His mam and dad, Welsh-speakers from the West
(she from a line of schoolteachers,
he from a line of blacksmiths)
both wanted their bright boy to succeed.
English it is, then, if you want to swim with the tide.
English it is.
The Welsh words faded, whispering,
drifting into the oncoming deluge,
back to childhood, to chapel, to Sunday school,
as Dad surged forward into his life.
Top Scholarship boy, his photo in the Merthyr Express.
Grammar School.
English grammar.
A few word-islands still floated on the flood:
da iawn; diolch yn fawr; nos da.
Language lost for him, for me
until my children went to swim
yn y dŵr, yn yr afon, yn y môr,
to dive to the drowned wreck and salvage
trysor.
Language found.
Mair De-Gare Pitt

Inspired by:

I can’t speak my own
Language – Iesu,
All those good words;
And I outside them.

Welsh’, Collected Poems 129

COMMENDED:

Cosy Cottage
A small place, it was, hunkered down by a mean
old stream, where the otters came to steal fish.
The soil salty, bearing little but spuds and a couple
of skinny milking cows, sheep never thrived.
William Lloyd, Wil Rhosdwarch, born
in this loved, sour house, lived a shabby life,
the earth floor flattened slick by his feet.
He wore boots indoors, no woman to take a pride.
There had been a girl but he was shy beyond.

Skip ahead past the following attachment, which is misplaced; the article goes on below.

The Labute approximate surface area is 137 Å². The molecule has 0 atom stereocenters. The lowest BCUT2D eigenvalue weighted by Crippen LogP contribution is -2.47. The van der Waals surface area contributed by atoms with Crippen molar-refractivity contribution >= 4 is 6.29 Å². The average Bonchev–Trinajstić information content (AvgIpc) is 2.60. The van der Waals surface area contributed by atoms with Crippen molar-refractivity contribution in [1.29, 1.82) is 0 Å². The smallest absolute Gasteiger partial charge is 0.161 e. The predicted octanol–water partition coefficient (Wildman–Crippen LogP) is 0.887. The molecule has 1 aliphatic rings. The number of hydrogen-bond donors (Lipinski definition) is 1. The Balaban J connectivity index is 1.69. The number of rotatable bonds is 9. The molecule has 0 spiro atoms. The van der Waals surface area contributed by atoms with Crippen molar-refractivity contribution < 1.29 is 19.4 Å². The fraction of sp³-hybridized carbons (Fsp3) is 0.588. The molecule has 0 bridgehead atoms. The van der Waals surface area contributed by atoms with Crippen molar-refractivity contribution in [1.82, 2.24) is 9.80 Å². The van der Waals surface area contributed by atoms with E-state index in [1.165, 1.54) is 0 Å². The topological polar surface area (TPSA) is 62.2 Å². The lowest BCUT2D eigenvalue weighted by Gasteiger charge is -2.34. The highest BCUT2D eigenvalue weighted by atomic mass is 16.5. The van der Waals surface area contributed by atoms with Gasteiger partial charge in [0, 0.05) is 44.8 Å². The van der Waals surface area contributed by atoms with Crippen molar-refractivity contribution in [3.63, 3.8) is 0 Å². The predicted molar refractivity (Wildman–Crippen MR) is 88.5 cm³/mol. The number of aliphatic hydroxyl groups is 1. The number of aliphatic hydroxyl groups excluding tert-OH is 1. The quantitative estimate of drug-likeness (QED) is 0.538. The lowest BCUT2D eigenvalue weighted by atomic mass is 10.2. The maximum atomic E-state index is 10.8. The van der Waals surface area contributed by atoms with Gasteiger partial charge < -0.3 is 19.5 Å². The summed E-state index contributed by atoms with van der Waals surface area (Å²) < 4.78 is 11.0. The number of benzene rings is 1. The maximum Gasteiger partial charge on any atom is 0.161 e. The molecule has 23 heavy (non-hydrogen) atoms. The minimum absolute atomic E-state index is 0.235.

Anyway, he didn’t like the way she pushed
at him, her body boned and stiff.
From the field you could see Carn Llidi
on light days, rising puce, blue and feeble yellow,
colours his mam knitted into a Fair Isle pullover,
by now coiling loose, drooping loops about his shirt.
Ulcers on his legs bled into rolled-over wellingtons
but that was a secret.  His longing was secret too,
how he wanted to go to America, see the cowboys.
A sinewy scent of late autumn leaves and smoke
with spring onions swirled him.
In his happy last hospital days he believed
Withybush was Butlins.  His niece, from away,
gutted the house to sell for a holiday home.
Changed the old name of running consonants.
In the dresser, she found an infestation of
poems.  She couldn’t read them, not having
the language, so she burnt them,
I expect.
Catherine Baker

Inspired by:
“I am the farmer, stripped of love” ‘The Hill Farmer Speaks’ Collected Poems 31

All poems are printed with the kind permission of the authors.


I am the farmer, stripped of love 
And thought and grace by the land’s hardness;
But what I am saying over the fields’
Desolate acres, rough with dew,   
Is, Listen, listen.  I am a man like you. 
‘The Hill Farmer Speaks’  Collected Poems 31

…there is a presence 
whose language   
is not our language, but who has chosen,
with peculiar charity the feathered   
creatures to convey the austerity
of his thought in song. 
‘The Blackbird’ Uncollected Poems 160

I can’t speak my own
Language – Iesu,
All those good words;
And I outside them.
‘Welsh‘  Collected Poems 129


What God was there made himself felt,
Not listened to, in clean colours
That brought a moistening of the eye,
In movement of the wind over grass.
‘The Moor’ Collected Poems 166

When he came in, she was there.
When she looked at him,
he smiled.  There were lights
in time’s wave breaking
on an eternal shore.
‘He and She’ Collected Poems 459

The meaning is in the waiting.
‘Kneeling’ Collected Poems 199

 

A full R S Thomas Literary Festival is planned for 16-18 September 2022.